Side by side with eating slowly and taking breaks is to stop eating when your satiated. What does it mean to feel satiated? I would best describe it as the point when you don't feel hungry anymore but are not bursting from fullness. You know that point in a meal when you’re feeling pretty good but there’s maybe a couple bites left on the plate and you decide to go ahead and just finish it? But those last couple bites make you uncomfortably full? Ugh I hate that feeling...Always try to stop before that point of being uncomfortably full! This will help from overwhelming the digestive system and prevent you from overeating too. No amount of food is too small to save as leftovers. I've saved some ridiculously small servings of leftovers before but they always get eaten eventually!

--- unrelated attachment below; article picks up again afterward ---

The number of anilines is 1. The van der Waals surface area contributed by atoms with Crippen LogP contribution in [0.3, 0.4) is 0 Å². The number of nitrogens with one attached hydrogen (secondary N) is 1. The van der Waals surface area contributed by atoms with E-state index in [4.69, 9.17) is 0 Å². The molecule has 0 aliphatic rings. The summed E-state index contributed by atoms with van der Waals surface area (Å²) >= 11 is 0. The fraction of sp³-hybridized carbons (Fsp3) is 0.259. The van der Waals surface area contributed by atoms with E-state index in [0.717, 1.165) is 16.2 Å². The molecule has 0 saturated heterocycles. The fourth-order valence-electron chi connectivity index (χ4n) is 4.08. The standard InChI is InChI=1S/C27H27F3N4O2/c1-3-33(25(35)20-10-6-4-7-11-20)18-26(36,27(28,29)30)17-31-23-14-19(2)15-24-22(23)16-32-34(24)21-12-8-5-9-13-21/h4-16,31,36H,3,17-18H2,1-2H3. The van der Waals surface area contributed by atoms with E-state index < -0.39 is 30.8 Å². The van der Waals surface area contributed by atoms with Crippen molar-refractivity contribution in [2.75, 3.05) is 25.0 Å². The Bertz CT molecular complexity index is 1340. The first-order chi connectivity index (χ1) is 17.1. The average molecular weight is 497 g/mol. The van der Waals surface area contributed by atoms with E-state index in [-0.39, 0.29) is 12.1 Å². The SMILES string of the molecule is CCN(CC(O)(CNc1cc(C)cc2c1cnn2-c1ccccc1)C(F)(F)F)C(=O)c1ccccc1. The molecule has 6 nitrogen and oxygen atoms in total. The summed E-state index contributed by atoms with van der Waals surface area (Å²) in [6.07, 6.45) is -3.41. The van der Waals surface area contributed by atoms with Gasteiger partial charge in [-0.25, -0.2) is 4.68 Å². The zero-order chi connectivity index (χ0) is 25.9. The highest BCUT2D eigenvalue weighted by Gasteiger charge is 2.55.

7.) Stay Upright After Eating
Lying down or sleeping right after a meal can not only slow the whole digestive process down but can also allow digestive juices to creep back up towards the esophagus causing heartburn and indigestion. Staying upright or going for a light walk after eating is a better option for allowing optimal digestion to take place. Having worked late nights in the late night restaurant industry for over 10 years, I know how difficult it can be resist the urge to go right to sleep after eating. If you’re in a position like this, try spending at least a half an hour or so sitting up right in bed, reading a book before laying down and going to sleep. You may also want to try to eat as far away from bedtime as you possibly can, which may involve planning beforehand and bringing food with you!
So there ya go!
Those are my top tips for improving digestion and all things that have worked extremely well for me. If you feel you need more help improving your digestion function or improving your nutrition habits, you may want to consider a Personalized Nutrition & Lifestyle Consultation with me.